Friday, May 17, 2013

Louisville Redux

I spent a good (sic) part of my 20s in Louisville, which I remember as an old Midwestern (sic-not southern) metal-bashing town.  My law school commute buddy was the first guy I knew to carry a portable phone.   Or maybe it was just a beeper.  Anyway, the point was that he was some sort of a production expediter at the Ford plant; nobody knew he existed unless the line went down, in which case he had to earn his keep.   Aside from him, I remember the flac for the General Electric heavy appliance plant ("appliance park," they called it), whose job was to chill out the reporters--just one of many strategies his bosses had put into place to try to out-hustle the unions by going over the unions' heads with direct appeals to the populace.

I left in 1969, and haven't been back since for more than three days at a time.  I assumed (though I hadn't  actually checked) that both Ford and GE have long since vanished from the Louisville scene, or at least withered on the vine to mere shadows of their former self, all part of the general hollowing-out of the rust belt (but cf.* infra).

I had learned that Louisville's subsequent fortunes were not all bad.  Two guys playing golf together and riffing on ideas to get rich--they hit upon the idea of what became Humana, the health services giant.  John Y. Brown, Jr., flamboyant son of a flamboyant father, bought Kentucky Fried Chicken from the original Colonel Sanders and kicked it into the big league (Brown in his youth liked to tool up and down Fourth Street in a red convertible with a couple of babes.  "Either the boy will wind up a millionaire or ion the penitentiary," they liked to say.  He did worse: he became a governor).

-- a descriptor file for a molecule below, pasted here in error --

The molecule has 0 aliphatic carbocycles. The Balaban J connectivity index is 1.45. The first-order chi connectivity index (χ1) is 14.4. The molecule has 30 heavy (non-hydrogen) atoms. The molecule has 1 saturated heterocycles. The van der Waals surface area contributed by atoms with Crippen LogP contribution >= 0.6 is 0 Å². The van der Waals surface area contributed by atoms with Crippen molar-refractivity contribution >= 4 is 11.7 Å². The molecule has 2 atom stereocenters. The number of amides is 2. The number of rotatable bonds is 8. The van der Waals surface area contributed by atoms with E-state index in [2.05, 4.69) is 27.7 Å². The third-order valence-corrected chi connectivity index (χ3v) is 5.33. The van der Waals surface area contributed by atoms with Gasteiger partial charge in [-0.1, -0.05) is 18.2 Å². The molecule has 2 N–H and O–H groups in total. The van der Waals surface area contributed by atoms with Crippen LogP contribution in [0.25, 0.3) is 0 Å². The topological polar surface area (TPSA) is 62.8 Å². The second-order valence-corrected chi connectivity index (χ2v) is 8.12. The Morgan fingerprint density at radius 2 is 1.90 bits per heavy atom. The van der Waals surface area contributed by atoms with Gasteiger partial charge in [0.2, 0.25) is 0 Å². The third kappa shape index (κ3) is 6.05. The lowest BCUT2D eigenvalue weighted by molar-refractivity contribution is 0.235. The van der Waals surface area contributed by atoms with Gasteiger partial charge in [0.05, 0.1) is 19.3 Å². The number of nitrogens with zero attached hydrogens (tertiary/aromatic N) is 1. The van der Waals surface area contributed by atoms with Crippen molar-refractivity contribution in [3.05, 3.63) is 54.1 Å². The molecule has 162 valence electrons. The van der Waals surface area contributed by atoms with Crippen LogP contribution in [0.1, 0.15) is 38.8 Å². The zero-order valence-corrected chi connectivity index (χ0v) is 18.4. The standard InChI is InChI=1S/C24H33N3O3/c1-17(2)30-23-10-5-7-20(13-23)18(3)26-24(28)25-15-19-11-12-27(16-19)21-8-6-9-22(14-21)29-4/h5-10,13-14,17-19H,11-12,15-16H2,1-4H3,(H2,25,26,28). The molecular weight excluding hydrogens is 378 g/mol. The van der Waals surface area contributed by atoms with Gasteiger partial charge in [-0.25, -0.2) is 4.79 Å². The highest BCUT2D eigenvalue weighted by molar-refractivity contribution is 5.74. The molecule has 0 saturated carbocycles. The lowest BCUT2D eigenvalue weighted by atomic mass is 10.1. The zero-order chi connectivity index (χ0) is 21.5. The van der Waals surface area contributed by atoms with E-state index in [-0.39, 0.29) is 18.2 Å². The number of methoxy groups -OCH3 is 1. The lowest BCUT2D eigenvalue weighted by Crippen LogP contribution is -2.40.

Recent inquiry shows that Humana is still a major presence in Louisville, and KFC also retains a large footprint. But I somehow failed to grasp the rise of the new driver of the Louisville economy until I stumbled across this in the National Journal: a major employer in its own right and a force multiplier for its surroundings (hint they come to your door). Louisville as the best location in the nation, heh.  I lived in Cleveland in 1954 when they made the same claim, and we know how that turned out.  Anyway, God bless 'em although I do not CafePress CEO Bob Marino when he says that "Louisville  the place where I want to live until I die."

I fired the piece off to the friends from my Louisville days (there aren't may left).  The dependable Swifty took the conversation to a whole new plane:
Hi jack – to me, Louisville was a city of meat packing plants, whisky distilling, beer brewing,  cigarette rolling. Remember when the neighborhood breweries were shutting down? One of the worst tasting beers I ever tried was the Irsh beer, don’t remember it’s name. it held on longer than the others.
 He is right, and I had utterly forgotten: standing outside the cigarette plant with Thelma Stovall, an old union rep running for one state office or another, I forget which but there were so many.  I remember the beer, too.  I tried to write that one of the breweries had "gurgled hideously down the drain," but a narrow-minded copy reader toned it down.  I knew I needed fo find another line of work.

*But maybe I was wrong.  I just now did some Googling.  Evidently there is still an Appliance Park; in 2012 they spread the word that they were hiring 230 workers, starting at $13.03 an hour;  they got 10,000  applicants.  The announcement said they wanted people with "competencies."  Meanwhile here is a 2010 press release on  Ford retooling for new production in Louisville.

UpdateI just now thought to check the Louisville unemployment rate.  Seems to be running in excess of eight percent, which would appear high for a city with so much sunny hype.

1 comment:

The New York Crank said...

Do I, uh, misremember, or wasn't Ashland Oil Company another high profile corporate resident? Only asking.

Crankily-ish yours,
The New York Crank